October 11, 2000


Forced Extinction?

Cuban Missive Crisis

Lingua Liberia?

Shorter Memorials

Spelling those Yalies

Caldwell and the Babe?

PAW welcomes letters. We may edit them for length, accuracy, clarity, and civility. Our address: Princeton Alumni Weekly, 194 Nassau St., Suite 38, Princeton, NJ 08542 (paw@princeton.edu).

Forced extinction?


I was dismayed to learn that the university plans to close the Natural History Museum in Guyot Hall in order to convert the space into offices. Over 25 years ago the museum provided me with daily inspiration on my way to and from classes in Guyot. More recently I have taken the opportunity whenever possible to bring my two young children to the museum, for their learning experience. The museum and its specimens and displays represent part of the history of the university, and are symbolic of a past era of scientific discovery that has helped to make the university the great institution it is. I believe the museum should not only be maintained but fully restored to its former condition and greatness.

Gregory T. Greene '75

Bluepoint, N.Y.


I was surprised, and saddened, to learn that the Natural History Museum will be eliminated to make way for office space to accommodate a new multidisciplinary environmental science program. As I understand it, the exhibits will be relocated, though I have not heard details. I respect the administration's desire to build a first-rate environmental sciences program, and understand that space is a real constraint on campus. However, to scuttle the museum is a mistake because it takes for granted the value of the museum, a century-old landmark, whose style and character cannot be replicated. Perhaps the exhibits can be safely moved and updated, but once the current museum is gone, it is gone for all posterity.

If it hasn't done so already, I hope the administration will reconsider doing away with the museum, and, instead, update it and make it even better.

If there is a will, I have no doubt that Princeton has good people in place who will work hard and succeed in finding acceptable accommodations for the environmental sciences program that will not diminish its potential for excellence.

Patrick Swearingen '84

New Canaan, Conn.

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Cuban missive crisis


I want to comment on the article "In search of the real Cuba" in your May 17 issue. Like most academics who travel to the island, the students in Princeton-in-Cuba visited the usual haunts the Communist government prefers for


Admittedly, the article was brief and was not a comprehensive representation of the trip. However, the group's itinerary, as listed in the article, is all too predictable. The group went to the University of Havana to attend seminars given by the faculty. Those faculty are the members of the Cuban intelligentsia who choose to be Communists. What about the members of the Cuban intelligentsia who refuse to be Communists? Did any person in the group visit them? Government officials routinely confiscate their antiquated typewriters and even their pens and paper. These journalists endure physical abuse and incarceration. Why? Because they write news articles not sanctioned by the government.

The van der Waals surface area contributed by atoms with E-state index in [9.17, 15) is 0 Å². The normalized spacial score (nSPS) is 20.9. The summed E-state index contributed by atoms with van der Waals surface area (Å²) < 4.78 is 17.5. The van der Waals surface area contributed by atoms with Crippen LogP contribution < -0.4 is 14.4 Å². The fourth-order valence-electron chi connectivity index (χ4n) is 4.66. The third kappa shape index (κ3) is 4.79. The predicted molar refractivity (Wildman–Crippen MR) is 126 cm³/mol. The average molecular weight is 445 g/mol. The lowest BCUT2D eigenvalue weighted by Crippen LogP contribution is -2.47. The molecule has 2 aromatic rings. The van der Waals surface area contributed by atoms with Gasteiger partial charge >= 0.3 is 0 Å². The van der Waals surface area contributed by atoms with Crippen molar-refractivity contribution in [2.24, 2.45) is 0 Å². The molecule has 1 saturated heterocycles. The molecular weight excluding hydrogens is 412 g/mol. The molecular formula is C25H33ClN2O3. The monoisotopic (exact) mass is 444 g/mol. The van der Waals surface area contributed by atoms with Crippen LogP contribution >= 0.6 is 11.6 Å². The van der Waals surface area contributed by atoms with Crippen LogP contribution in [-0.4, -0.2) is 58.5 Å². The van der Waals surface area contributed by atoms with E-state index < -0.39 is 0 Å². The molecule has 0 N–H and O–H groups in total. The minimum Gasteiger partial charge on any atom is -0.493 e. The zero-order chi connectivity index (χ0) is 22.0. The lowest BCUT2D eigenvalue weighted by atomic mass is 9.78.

Princeton-in-Cuba traveled to the countryside by hired car. The Cuban government prefers that foreigners not squeeze into overcrowded buses and trucks. The government saves that experience for Cubans. Considering the gasoline shortage on the island, it follows that foreigners use a precious commodity, gasoline, for a tour.

The author explains that the group stayed in a converted convent. Did any members of the group inquire about the previous occupants of the convent? Perhaps the previous occupants were the same clergy who had to leave their native Cuba because of their "counterrevolutionary" activities.

Kirstie Hodge-López s'93

Middletown, Conn.


PAW's editorial discretion certainly slipped in its rose-colored approach to the Cuba story - which, by the way, says nothing about "the real Cuba" of its title. The Princeton group may have "traveled the countryside by hired car" and "toured museums," but the story neglects to mention that Cuba's poverty-stricken, fear-ridden populace is rarely able to do either of these things. The trip these students took is not all good: It underscores this country's continuing acceptance - even endorsement - of a terrorizing totalitarian regime.

Monica T. Pelaez '97

Providence, R.I.


I want to respond to Neil D. Chrisman '58 (Letters, July 5), who wrote concerning PAW's article about the Princeton-in-Cuba trip I led in the spring. While he commended "the ingenuity and intellectual curiosity of the students for organizing the effort," he found "the representation of their endeavor idealistic if not naive - at least as it was reported." In my view, the PAW article accurately conveyed a sense of the ambiguities and contradictions these 18 students faced in their effort to discover the "real Cuba."